Well, Susan, this is a fine mess you've gotten us into.
Thursday, September 13, 2018 — Thursday, November 1, 2018
Gallery 100C, first floor
1400 North American Street, Philadelphia
PostScript is pleased to present Well, Susan, this is a fine mess you’ve gotten us into. The exhibition is curated by Lydia Rosenberg (MFA’15), and features work from Paz Ortuzar (MFA’14), Jason Carey-Sheppard, and Alexandra Phillips.
Opening Reception: Thursday, September 13, 6:00 - 9:00pm
From the curator:
I’m not sure if Strunk’s original, self published edition of The Elements of Style included this sentence, “Well, Susan, this is a fine mess you are in.”, which provides an example of how to properly use the comma as a parenthetical device, or if this was one of the minor interventions made by E.B. White in an effort to make the language more approachable for a contemporary audience. The sentence seems striking in its assertiveness and has some way of addressing the reader that oversteps its contextual function. But who is Susan?
In nearly every Laurel and Hardy film, Oliver Hardy expresses his frustrations with Stan Laurel’s clumsiness with some variation on the phrase, “Well, this is a nice mess you’ve gotten me into!” to which Laurel responds with a high-pitched rolling whining stream of consciousness somewhere between an apology and an avoidance of responsibility. Clearly it is the two of them interacting with forces external to them that produces the “nice messes” but no one wants to shoulder the weight.
In this exhibition, “Susan” gives a name to the unseen forces at play in the work of these three artists. The works in this exhibition have a complex relationship to a variety of forces, which can be seen in the ways these three offer up agency to their material investigations. What a fine mess indeed. The exhibition presents the problems of making as collaboration with the contingent forces that befall all material things. All three artists in this exhibition have a distinct way of integrating the effects of humidity, blunt force, and bacterial blooms under the surface, each playing a delicate game of power and permissiveness.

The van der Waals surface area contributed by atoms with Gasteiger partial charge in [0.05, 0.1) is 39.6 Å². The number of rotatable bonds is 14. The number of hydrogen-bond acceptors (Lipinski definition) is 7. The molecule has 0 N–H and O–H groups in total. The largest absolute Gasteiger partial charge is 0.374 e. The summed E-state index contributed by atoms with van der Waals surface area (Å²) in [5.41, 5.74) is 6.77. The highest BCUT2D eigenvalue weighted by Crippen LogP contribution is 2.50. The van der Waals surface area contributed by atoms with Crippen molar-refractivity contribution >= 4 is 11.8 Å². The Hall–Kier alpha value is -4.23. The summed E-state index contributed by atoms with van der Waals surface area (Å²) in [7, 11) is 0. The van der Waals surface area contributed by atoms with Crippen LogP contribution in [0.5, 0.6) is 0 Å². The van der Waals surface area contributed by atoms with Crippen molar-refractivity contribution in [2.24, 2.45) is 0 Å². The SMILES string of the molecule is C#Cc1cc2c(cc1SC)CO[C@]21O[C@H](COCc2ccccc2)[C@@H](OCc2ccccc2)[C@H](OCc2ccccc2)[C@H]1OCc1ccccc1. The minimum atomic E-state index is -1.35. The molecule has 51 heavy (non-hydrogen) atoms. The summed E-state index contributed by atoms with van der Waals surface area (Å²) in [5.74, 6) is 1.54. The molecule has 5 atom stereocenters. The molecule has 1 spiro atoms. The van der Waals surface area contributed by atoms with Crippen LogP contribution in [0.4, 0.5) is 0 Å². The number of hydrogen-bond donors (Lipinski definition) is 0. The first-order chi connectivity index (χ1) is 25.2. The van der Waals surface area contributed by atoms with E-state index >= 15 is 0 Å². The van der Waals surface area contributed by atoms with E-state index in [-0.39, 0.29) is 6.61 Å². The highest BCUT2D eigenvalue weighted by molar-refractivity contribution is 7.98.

Who is to blame or who is credited in these works? Is mold a material or a collaborator? At what point do we decide that things have gone far enough? How closely are you watching the processes around you? How long should one allow known conditions to proceed?
Alexandra Phillips recognizes what is missing from her daily interactions with common objects while spending time in foreign places and attempts to recreate these missing comforts. In this process of reinsertion, scale shifts produce alien imitations of the familiar. Jason Carey-Sheppard tends to the studio like a greenhouse or a compost heap, fertilizing ideas and processes until a certain ripeness is achieved and sealed off. Paz Ortuzar observes and collects material processes, reflecting on power shifts inherent to forces of nature and human existence.
With all of the active processes at play in this windowless room, a final force is exerted, inscribing each work within this larger perimeter which we might refer to as, Susan.
PostScript is an offsite multiuse exhibition space that provides an open environment for fine arts students, faculty, and alumni to build upon and expand their studio and exhibition practices.The facility will function as a studio/work space, as well as a satellite location for public programs that engage Penn students from multiple disciplines, as well as the wider Philadelphia arts and culture community.
Support for PostScript has been provided by The Sachs Program for Arts Innovation.